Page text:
Showing all 4 results
About the Book
Babitha Marina Justin’s poems, woven around self, nature, and body, have an organic architecture, gothic or temple-like, with metaphors working like sculpted images or murals around a central experience. They are honest, at times confessional, often with memories from childhood and adolescence for their raw materials; but they do not shy away from natural calamities and existential crises. Babitha's poems are at once deeply Indian and instinctively feminine in their deployment of images and the organization of experiences.
– K Satchidanandan
Babitha Marina Justin has a distinct voice that is passionately lyrical and personal to the point of abandon, and in these COVID times, poetry too has also taken a Corona-Shaped turn. Her world is not only herself, but her neighbourhood, and the larger country which she peppers with a persistent historical awareness, of the Muziris and the Jews. She celebrates their joys and mourns the murky, screaming out the lurking fury in her unique verses.
– Sivakami Velliangiri
About the Book
Salt and Pepper, Sukrita’s selected poems, present an eloquent, word-induced
silence articulated with remarkable ease. In the centre of the
multisensory, reflective silence dwells memory that pesters and heals, and
shapes a deeper understanding of self and existence, taking one beyond the
mere unmasking of a past. What adds luminosity to Sukrita’s densely textured
poems is the layered and fluid exploration of life experience, without any sense
of closure or finality. — Shafey Kidwai
Words are not just words, there is a long journey of emotion, thought and
experience behind them with which Sukrita weaves the weft and the warp of her
poems in shades of Salt and Pepper.— Nirupama Dutt
Girija Sharma: Silence emerges in these poems as a powerful metaphor in the interplay of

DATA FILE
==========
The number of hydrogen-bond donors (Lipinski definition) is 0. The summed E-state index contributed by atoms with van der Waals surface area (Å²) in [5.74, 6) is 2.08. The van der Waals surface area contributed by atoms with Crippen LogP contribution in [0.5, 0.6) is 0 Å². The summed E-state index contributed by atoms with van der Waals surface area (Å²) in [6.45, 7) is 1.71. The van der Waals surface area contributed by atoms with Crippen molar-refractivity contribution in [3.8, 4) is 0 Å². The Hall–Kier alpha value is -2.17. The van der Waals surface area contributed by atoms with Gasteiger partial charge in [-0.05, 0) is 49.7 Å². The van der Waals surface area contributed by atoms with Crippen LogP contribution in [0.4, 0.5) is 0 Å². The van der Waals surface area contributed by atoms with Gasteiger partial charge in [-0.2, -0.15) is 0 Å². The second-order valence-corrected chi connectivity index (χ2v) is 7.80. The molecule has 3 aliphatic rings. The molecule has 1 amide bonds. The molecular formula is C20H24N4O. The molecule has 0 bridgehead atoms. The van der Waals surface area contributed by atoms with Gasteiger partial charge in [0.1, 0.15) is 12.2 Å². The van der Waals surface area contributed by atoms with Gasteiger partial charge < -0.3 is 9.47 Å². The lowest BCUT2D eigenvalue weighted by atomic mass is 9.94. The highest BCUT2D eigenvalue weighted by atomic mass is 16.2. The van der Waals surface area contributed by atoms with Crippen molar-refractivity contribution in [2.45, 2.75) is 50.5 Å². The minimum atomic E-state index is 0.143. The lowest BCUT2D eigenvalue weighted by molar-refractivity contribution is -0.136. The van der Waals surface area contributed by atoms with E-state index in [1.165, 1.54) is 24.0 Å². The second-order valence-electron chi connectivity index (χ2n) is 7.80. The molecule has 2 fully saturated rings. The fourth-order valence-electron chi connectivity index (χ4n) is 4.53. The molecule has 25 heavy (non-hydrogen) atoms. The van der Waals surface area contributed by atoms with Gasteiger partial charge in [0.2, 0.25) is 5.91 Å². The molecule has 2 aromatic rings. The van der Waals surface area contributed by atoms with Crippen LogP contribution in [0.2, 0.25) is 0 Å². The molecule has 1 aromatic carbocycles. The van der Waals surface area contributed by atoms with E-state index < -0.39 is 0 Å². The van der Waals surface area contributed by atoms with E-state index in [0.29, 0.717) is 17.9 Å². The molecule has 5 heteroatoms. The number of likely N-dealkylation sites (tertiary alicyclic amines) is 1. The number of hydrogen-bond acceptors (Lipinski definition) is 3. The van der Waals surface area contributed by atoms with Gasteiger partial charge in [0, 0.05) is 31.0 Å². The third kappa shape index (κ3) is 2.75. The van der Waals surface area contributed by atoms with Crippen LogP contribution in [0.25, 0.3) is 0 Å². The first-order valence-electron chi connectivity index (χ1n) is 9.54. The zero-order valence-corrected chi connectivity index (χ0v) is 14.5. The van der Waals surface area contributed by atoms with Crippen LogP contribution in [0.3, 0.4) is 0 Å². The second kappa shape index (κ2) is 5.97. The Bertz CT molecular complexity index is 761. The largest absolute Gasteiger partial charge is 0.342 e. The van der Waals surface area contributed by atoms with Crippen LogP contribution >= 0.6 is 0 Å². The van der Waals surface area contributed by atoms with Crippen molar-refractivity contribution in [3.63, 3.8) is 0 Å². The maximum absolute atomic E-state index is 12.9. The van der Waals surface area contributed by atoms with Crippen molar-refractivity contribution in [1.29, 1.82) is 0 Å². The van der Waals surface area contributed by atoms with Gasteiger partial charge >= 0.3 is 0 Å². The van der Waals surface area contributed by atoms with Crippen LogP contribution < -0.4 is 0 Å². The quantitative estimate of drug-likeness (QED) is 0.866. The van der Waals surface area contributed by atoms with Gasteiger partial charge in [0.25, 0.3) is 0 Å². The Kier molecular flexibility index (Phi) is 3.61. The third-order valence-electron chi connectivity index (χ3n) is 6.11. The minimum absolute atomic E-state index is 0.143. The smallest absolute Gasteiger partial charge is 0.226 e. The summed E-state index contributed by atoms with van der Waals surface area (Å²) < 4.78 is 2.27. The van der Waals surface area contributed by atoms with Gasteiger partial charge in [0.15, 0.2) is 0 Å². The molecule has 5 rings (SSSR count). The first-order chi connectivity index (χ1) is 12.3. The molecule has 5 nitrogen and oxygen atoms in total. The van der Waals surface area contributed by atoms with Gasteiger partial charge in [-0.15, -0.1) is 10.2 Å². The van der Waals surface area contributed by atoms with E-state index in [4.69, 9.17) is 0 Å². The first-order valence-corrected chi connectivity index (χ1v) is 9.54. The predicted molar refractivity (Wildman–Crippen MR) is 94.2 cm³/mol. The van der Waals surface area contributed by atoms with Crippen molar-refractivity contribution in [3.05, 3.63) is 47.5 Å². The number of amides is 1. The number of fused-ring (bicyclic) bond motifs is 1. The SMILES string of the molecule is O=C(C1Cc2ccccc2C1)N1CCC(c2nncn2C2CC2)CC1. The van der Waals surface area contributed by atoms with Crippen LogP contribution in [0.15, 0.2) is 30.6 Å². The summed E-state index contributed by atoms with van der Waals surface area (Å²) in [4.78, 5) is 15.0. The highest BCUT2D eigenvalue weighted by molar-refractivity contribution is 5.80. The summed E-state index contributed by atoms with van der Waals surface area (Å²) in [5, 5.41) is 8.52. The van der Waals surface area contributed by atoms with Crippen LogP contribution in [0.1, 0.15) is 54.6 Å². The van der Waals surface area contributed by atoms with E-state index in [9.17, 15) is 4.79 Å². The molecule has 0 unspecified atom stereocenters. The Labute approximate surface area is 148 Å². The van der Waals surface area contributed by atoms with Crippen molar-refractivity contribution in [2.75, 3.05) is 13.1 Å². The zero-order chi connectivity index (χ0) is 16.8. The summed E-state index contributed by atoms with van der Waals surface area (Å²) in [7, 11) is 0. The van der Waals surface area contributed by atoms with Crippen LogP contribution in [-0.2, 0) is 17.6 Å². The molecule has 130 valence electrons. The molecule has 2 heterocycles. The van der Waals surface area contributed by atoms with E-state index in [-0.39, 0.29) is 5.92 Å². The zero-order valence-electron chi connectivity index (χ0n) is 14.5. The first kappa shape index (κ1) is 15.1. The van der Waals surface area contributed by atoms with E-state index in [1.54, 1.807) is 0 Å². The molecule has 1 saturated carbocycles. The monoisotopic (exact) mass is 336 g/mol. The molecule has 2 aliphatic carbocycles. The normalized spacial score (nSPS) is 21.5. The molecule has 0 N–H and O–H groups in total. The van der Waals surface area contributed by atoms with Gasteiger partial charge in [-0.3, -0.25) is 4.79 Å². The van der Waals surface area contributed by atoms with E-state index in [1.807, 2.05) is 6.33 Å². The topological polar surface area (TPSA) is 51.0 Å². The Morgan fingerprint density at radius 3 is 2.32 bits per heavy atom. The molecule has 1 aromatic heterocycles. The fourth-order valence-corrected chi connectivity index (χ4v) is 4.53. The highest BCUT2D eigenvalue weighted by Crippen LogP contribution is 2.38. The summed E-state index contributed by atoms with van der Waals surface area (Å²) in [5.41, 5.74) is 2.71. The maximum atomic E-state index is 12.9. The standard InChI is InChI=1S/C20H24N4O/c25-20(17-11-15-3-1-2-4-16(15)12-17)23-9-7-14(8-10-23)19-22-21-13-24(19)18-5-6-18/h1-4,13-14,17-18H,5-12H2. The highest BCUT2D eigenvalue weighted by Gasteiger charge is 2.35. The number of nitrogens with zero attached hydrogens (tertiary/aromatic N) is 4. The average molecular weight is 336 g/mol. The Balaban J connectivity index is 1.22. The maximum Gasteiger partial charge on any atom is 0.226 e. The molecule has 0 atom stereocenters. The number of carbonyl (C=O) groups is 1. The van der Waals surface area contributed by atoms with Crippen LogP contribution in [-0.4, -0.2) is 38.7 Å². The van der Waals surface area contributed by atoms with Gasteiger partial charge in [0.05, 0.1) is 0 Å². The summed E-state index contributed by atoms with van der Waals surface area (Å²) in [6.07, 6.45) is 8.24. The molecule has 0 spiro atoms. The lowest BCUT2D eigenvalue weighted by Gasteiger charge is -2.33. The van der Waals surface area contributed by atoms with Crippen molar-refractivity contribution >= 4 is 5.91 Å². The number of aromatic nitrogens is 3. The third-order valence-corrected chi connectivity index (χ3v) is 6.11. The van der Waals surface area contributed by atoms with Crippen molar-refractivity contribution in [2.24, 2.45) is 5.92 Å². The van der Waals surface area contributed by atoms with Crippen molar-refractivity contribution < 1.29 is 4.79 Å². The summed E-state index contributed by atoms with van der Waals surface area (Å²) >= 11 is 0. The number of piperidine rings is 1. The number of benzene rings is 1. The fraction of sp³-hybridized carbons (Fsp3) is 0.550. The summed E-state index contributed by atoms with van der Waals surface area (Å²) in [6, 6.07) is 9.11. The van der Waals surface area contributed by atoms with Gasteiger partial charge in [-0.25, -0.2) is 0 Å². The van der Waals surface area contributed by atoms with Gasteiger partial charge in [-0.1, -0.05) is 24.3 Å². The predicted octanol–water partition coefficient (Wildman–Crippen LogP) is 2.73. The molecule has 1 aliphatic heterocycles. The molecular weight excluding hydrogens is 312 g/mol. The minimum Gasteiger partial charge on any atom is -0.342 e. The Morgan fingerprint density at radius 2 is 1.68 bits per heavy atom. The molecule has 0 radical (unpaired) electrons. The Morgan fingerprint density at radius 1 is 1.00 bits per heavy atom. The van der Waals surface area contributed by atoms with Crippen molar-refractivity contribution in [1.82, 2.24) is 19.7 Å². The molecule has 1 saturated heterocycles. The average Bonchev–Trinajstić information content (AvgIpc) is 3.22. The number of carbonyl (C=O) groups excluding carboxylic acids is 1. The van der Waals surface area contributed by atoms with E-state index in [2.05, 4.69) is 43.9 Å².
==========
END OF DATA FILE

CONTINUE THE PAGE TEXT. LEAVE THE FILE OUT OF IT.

images which are impressionistic, symbolic and existential all at once. All noise is cancelled
–what remain are words in the purest form building a symphony of silence.
Madhavi Apte: Sukrita’s poems are on the one hand illusive and on the other potent like her
own modern, abstract paintings. Most poems combine the elements of a mystique, the erotic
and the emotional, personal and impersonal. The poems are grounded and yet ethereal.
Basudhara Roy : Many-layered, teasing in its apparent simplicity, and haunting in its
profundity…Animated by her painter’s consciousness, Sukrita’s images are terse, pictorial
and at the same time, both concrete and abstract.
The compression, precision, lightness and luminosity of these poems is undeniable. There is,
in them, a simplicity, intensity and finesse that characterizes classical Eastern forms like the
haiku and the tanka.
Shyista Khan: the poems reflect an unmediated subjectivity… The
poetic consciousness borders between self-effacement and self
About the Book
Elizabeth Grech’s poems are featherlight and firefly. They are moon and water, star and sky. There is in them such strength that only the elemental can contain. She marks the brutal moments of separation with such candour and delicacy, I marvel at her gift. Love of every hue finds a place here—maternal, filial, fraternal, sensual. Love of her native Malta of blessed seas and sunkissed land; love for lost wildness; never-blind, always-aware that love will break into smithereens, only to be gathered and tested again. Beautifully translated into an English that allows her poems to nestle, shape within shape, sound within sound, a series of small, sensitive unfurlings. Unafraid of evanescence, Grech repairs our mortal hurts. Anyone who has ever loved a child, a woman, a man, a sibling, a parent, a homeland will find in these pages a poet’s tender ministrations.
— SAMPURNA CHATTARJI
About the BookReading Unmappable Moves, I had the strangest sensation of time expanding and closing in. These are taut, enigmatic poems—lightning flashes with bright, insistent heartbeats.—TISHANI DOSHILethal tales of sex and death that left me pining for more of Sampurna Chattarji’s mysterious lyric inventions.—JEET THAYIL